The Pepe and Flexishaft Combo costs around $200 (update: more now), and it is worth the price. After buying crappy rings from hobby stores and after using the little wire coiling-thingy from a well-known bead and jewelry supplier, I decided to get serious. Sure, it was a little pricey for me, but I knew it would pay for itself in time and per-ring costs over time.

I have made more than 20,000 rings since purchasing the Jump Ring Maker, and I still love it. Really, really love it. Worth every penny! Continue reading “Tips for Using the Pepe Jump Ring Maker”

Super-fine Chain Bracelet

(Originally posted on my old web site in 2014)

For several months now (in 2014!), I have been wanting to make a micromaille JPL chainmaille bracelet. Micromaille is chainmaille that is typically at or below 3.0 mm inner diameter. It’s little. Very little.

The problem, however, is that I didn’t have any way to coil wire into rings that size. The smallest coiling mandrel on the Pepe Ring Maker is 2.5 mm. I have made some nice JPL pieces in 2.5, but I couldn’t go any smaller.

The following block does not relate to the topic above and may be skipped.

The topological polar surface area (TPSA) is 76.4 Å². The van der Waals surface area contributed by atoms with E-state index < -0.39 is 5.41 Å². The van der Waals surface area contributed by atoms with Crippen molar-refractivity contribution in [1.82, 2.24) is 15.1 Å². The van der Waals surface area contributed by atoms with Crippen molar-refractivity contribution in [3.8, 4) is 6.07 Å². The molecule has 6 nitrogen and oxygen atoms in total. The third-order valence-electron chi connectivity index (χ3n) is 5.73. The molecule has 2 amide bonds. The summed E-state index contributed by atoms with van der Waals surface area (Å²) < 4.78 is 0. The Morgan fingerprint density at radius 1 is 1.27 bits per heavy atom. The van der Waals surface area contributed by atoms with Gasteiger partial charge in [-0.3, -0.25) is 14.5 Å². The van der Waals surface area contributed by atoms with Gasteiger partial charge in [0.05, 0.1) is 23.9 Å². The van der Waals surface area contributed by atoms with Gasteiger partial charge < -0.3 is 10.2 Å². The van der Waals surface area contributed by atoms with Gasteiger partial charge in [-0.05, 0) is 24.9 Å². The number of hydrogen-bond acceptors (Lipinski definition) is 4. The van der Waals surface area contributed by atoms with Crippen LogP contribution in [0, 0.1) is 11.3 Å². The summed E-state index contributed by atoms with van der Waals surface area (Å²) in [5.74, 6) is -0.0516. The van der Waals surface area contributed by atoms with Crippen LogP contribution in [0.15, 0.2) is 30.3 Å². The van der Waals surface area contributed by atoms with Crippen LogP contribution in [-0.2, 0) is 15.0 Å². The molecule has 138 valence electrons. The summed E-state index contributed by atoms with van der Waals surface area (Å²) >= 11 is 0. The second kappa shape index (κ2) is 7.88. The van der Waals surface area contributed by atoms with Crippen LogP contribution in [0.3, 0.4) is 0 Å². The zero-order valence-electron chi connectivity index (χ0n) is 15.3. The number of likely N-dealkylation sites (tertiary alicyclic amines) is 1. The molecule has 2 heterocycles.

Problem solved! I am using a 2.0mm knitting needle in my Pepe wire coiler, and a spool of 22 gauge (AWG) wire. I just stick the needle in the crank, load some 22 gauge wire, and start winding coils. I didn’t know if I would be able to cut the coils into rings, but they cut just fine, thus leaving me with a nice pile of micromaille jump rings for a very thin chain. Continue reading “Super-fine Chain Bracelet”

Process for Photoshop Editing Jewelry Models

Now that I have finished taking pictures of my most recent model, it’s time for the hard work: editing with Photoshop. (I highly recommend Photoshop! You can get a subscription to the Adobe Photography plan if you don’t have Photoshop already. It costs about $10 per month, and it is worth it.) Once the images are done, I will create a new model’s gallery and add the images. 

In the 6 step-by-step videos below, I demonstrate all the steps I go through for Photoshop editing of jewelry models. Each video demonstrates a set of tasks, and I explain how I do them. If you are creating images for your website, these are some typical editing tasks you will likely need to know.

The list of videos and Photoshop editing tasks

Video 1: Replacing the ugly background with a white background (10:36)
Video 2: Removing facial acne and smoothing the skin (17:16)
Video 3: General clean up, removing a tattoo and skin blemishes (11:20)
Video 4: Re-coloring the purple halo around the silver bracelet (4:19)
Video 5: Painting fingernails and replacing the light sheen on top (22:38)
Video 6: Resizing, cropping, adding a watermark, and exporting (10:32)

Here are the Before and After images. The videos show I get from before to after.

Continue reading “Process for Photoshop Editing Jewelry Models”